from django.utils import unittest
from noseselenium.cases import SeleniumTestCaseMixin
from the_project.the_app.models import User

class TestSelenium(unittest.TestCase, SeleniumTestCaseMixin):
# this fixture adds two users: admin/admin and test/test
# this data stays in the specially created test DB for the whole run!
selenium_fixtures = [‘test_data1.json’]

def test_ok(self):
""" check that the front page has correctly loaded
and that there’s a login link.
sel = self.selenium"/")
self.failUnless(sel.is_text_present("Login to System"))

def test_login(self):
"""Test that the user can actually login."""

sel = self.selenium"/")"link=Login")
sel.type("id=username", "test")
sel.type("id=password", "test")"css=input[type=\"submit\"]")

self.failUnless(sel.is_text_present("Logout (test)"))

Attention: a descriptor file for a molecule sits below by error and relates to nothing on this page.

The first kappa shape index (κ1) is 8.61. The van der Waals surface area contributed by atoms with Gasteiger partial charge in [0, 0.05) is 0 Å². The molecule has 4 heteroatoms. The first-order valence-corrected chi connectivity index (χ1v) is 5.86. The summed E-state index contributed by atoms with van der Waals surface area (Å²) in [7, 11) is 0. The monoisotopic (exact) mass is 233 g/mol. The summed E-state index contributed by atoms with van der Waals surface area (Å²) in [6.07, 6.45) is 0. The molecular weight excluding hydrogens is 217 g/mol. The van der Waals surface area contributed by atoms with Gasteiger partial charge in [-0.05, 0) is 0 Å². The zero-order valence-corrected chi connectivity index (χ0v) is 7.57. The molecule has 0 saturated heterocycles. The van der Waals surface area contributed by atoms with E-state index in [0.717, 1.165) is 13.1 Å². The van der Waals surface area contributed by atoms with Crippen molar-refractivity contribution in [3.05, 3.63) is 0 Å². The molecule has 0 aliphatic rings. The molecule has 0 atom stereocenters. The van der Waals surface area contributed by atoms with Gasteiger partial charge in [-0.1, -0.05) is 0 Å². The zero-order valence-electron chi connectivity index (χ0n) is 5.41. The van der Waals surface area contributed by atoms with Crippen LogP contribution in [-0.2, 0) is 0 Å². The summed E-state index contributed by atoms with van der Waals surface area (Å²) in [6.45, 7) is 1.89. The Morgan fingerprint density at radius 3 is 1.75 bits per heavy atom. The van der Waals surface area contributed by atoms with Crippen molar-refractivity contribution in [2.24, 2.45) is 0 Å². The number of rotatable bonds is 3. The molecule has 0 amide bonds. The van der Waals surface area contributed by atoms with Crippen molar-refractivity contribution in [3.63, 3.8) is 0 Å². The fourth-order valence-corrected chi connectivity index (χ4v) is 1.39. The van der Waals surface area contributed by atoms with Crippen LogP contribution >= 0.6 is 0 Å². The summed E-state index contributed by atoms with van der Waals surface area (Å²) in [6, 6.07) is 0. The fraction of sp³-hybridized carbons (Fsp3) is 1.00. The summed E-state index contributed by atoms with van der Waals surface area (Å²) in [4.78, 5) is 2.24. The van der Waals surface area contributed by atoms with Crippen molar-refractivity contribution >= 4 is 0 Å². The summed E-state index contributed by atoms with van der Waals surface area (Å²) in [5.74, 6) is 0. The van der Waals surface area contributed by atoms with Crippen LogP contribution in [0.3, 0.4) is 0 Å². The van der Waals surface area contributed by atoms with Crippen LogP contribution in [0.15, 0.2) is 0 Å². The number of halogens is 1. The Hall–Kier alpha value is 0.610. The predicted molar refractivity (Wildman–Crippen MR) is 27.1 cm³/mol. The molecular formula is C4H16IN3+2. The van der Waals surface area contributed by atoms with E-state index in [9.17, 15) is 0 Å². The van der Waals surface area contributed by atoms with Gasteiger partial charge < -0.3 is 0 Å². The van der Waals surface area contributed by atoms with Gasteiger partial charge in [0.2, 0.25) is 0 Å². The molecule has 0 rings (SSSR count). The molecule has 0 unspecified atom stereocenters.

I generated the fixture with the django dumpdata command. It exists as project/app/fixtures/test_data1.json and it looks as follows (one of the two users removed for brevity):
"pk": 1,
"model": "auth.user",
"fields": {
"username": "admin",
"first_name": "",
"last_name": "",
"is_active": true,
"is_superuser": true,
"is_staff": true,
"last_login": "2011-08-27 01:02:53",
"groups": [],
"user_permissions": [],
"password": "sha1$0faea$31f62ca99c405cad9cbe0bd469baeb8b3b6b923c",
"email": "",
"date_joined": "2011-08-27 01:02:37"

Once all of this has been setup, first startup the Selenium RC server as explained here. In short, download from here, and invoke like this:
java -jar selenium-server-standalone-2.5.0.jar

Then, finally, invoke the tests as follows:
python test –with-selenium –with-cherrypyliveserver –with-selenium-fixtures

–with-selenium specifies that selenium tests should be executed, –with-selenium-fixtures that selenium fixtures should be loaded and cherrypyliveserver that the CherryPy multi-threaded webserver should be used instead of the built-in django one that’s not really multi-threading ready.

Let me know in the comments if this helped, or if I need to add or fix anything.